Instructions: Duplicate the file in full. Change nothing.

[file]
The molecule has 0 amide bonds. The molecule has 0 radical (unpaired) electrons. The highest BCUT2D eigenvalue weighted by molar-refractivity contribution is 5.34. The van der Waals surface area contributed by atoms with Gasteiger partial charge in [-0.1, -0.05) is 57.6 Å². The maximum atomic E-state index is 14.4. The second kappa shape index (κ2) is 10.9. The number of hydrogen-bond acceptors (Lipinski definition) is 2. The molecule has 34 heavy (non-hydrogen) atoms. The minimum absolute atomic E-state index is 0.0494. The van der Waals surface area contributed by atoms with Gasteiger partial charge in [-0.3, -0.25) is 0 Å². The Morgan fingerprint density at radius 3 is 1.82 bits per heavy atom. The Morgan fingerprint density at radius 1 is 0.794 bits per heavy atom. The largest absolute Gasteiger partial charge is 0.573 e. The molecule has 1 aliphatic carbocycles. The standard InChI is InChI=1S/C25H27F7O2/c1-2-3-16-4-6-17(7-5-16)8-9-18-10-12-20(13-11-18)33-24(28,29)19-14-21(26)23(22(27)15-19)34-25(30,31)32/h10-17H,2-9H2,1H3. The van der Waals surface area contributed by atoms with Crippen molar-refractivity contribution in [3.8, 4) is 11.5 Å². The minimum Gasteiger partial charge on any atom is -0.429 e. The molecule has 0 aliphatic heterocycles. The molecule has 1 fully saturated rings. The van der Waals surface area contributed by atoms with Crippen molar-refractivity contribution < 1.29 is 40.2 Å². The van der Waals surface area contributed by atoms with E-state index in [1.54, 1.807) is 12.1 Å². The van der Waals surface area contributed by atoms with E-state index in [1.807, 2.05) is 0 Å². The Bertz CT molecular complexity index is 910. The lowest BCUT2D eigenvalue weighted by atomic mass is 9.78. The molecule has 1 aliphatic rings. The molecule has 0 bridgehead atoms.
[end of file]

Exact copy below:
The molecule has 0 amide bonds. The molecule has 0 radical (unpaired) electrons. The highest BCUT2D eigenvalue weighted by molar-refractivity contribution is 5.34. The van der Waals surface area contributed by atoms with Gasteiger partial charge in [-0.1, -0.05) is 57.6 Å². The maximum atomic E-state index is 14.4. The second kappa shape index (κ2) is 10.9. The number of hydrogen-bond acceptors (Lipinski definition) is 2. The molecule has 34 heavy (non-hydrogen) atoms. The minimum absolute atomic E-state index is 0.0494. The van der Waals surface area contributed by atoms with Gasteiger partial charge in [-0.3, -0.25) is 0 Å². The Morgan fingerprint density at radius 3 is 1.82 bits per heavy atom. The Morgan fingerprint density at radius 1 is 0.794 bits per heavy atom. The largest absolute Gasteiger partial charge is 0.573 e. The molecule has 1 aliphatic carbocycles. The standard InChI is InChI=1S/C25H27F7O2/c1-2-3-16-4-6-17(7-5-16)8-9-18-10-12-20(13-11-18)33-24(28,29)19-14-21(26)23(22(27)15-19)34-25(30,31)32/h10-17H,2-9H2,1H3. The van der Waals surface area contributed by atoms with Crippen molar-refractivity contribution in [3.8, 4) is 11.5 Å². The minimum Gasteiger partial charge on any atom is -0.429 e. The molecule has 0 aliphatic heterocycles. The molecule has 1 fully saturated rings. The van der Waals surface area contributed by atoms with Crippen molar-refractivity contribution < 1.29 is 40.2 Å². The van der Waals surface area contributed by atoms with E-state index in [1.54, 1.807) is 12.1 Å². The van der Waals surface area contributed by atoms with E-state index in [1.807, 2.05) is 0 Å². The Bertz CT molecular complexity index is 910. The lowest BCUT2D eigenvalue weighted by atomic mass is 9.78. The molecule has 1 aliphatic rings. The molecule has 0 bridgehead atoms.